Sustainability Article

Jack Dunigan’s picture

By: Jack Dunigan

Do you know the one thing you can do to light the fire of motivation, energy, creativity, and self-propelled action in your employees?

The discovery of gold in Northern California lit off a tidal wave of prospectors, who came by the thousands to find their share of wealth. A very small number actually made any money prospecting for gold.

But lots of people did very, very well during the gold rush... and they never dug one tunnel, never sloshed one pan in a stream, never staked one claim. They only picked up a shovel to sell it.

Eryn Brown’s picture

By: Eryn Brown

Alan Colquitt is a student of the ways people act in the workplace. In a corporate career that spanned more than 30 years, the industrial-organizational psychologist advised senior managers and human resources departments about how to manage talent—always striving to “fight the good fight,” he says, and applying scientific rigor to his job.

Jennifer V. Miller’s picture

By: Jennifer V. Miller

Is your organization built on a culture of trust?

Look around you; there are plenty of clues as to whether trust abounds. How quickly are decisions made? How many people do you copy (or worse, bcc) on emails? Do executives check in on the “troops” even when on vacation?

Given that 82 percent of workers don’t trust their boss, trust is a scarce resource in many organizations.

Laurel Thoennes @ Quality Digest’s picture

By: Laurel Thoennes @ Quality Digest

Does this sound familiar? The keynote speaker is talking a mile a minute as you scramble to take notes on her every word. Your hand cramps, and then it’s over. Speaker bows to a standing ovation while you sit perturbed, knowing you missed some things. But angst arrives as you look over your notes and realize you can’t read your handwriting!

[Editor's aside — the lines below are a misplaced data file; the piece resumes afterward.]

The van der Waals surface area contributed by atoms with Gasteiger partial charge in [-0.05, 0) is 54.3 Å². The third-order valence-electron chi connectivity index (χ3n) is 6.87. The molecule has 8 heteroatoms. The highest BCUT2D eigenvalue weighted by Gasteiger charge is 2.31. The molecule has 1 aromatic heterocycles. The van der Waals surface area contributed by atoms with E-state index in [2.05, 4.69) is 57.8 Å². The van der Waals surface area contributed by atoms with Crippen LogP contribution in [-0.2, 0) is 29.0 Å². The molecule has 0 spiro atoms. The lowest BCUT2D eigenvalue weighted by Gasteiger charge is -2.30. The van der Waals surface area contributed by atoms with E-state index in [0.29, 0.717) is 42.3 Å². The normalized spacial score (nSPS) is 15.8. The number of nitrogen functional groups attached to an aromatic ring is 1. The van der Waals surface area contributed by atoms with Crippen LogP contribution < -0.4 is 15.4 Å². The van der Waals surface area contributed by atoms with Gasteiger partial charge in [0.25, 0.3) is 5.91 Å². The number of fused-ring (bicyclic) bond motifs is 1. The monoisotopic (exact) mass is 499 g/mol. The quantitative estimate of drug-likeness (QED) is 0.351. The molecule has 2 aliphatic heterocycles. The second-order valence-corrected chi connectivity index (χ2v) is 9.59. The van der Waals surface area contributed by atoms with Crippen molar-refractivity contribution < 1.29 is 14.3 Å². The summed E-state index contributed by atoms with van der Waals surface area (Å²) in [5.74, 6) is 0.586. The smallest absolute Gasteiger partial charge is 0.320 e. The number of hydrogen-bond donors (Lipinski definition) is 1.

Caroline Preston’s picture

By: Caroline Preston

Editor’s note: This story is part of Map to the Middle Class, a Hechinger Report series looking at the good middle-class jobs of the future and how schools are preparing young people for them.

The program had to be a scam. Why would anyone, she wondered, pay her to go to college?

Multiple Authors
By: Morgan Ryan Frank, Iyad Rahwan

How do workers move up the corporate ladder, and how can they maximize their career mobility?

Tara García Mathewson’s picture

By: Tara García Mathewson

Some of the most celebrated education reform efforts today serve to make instruction more difficult. Personalized learning, project-based learning, mastery-based learning—they all require more work of teachers and more work of students.

Aiman Sakr’s picture

By: Aiman Sakr

Does your organization benefit from lessons learned? Does it learn from previous quality issues? A vast amount of learning takes place every day in every manufacturing facility. Do global manufacturing companies share experiences gained from resolving quality issues between overseas plants? And what will they gain if they do?

Eryn Brown’s picture

By: Eryn Brown

In ancient times, the story goes, cooks in the city of Sybaris were granted yearlong monopolies for the sale of unique dishes they created. Since then, generations of inventors have relied on patents to discourage copycats from stealing their best ideas. Economists, in turn, have tallied up patents to try to measure innovation (an otherwise squishy concept to define and assess), which has long been tied to economic growth. Certainly, the thinking went, protecting inventors’ work must encourage new ideas in the marketplace.

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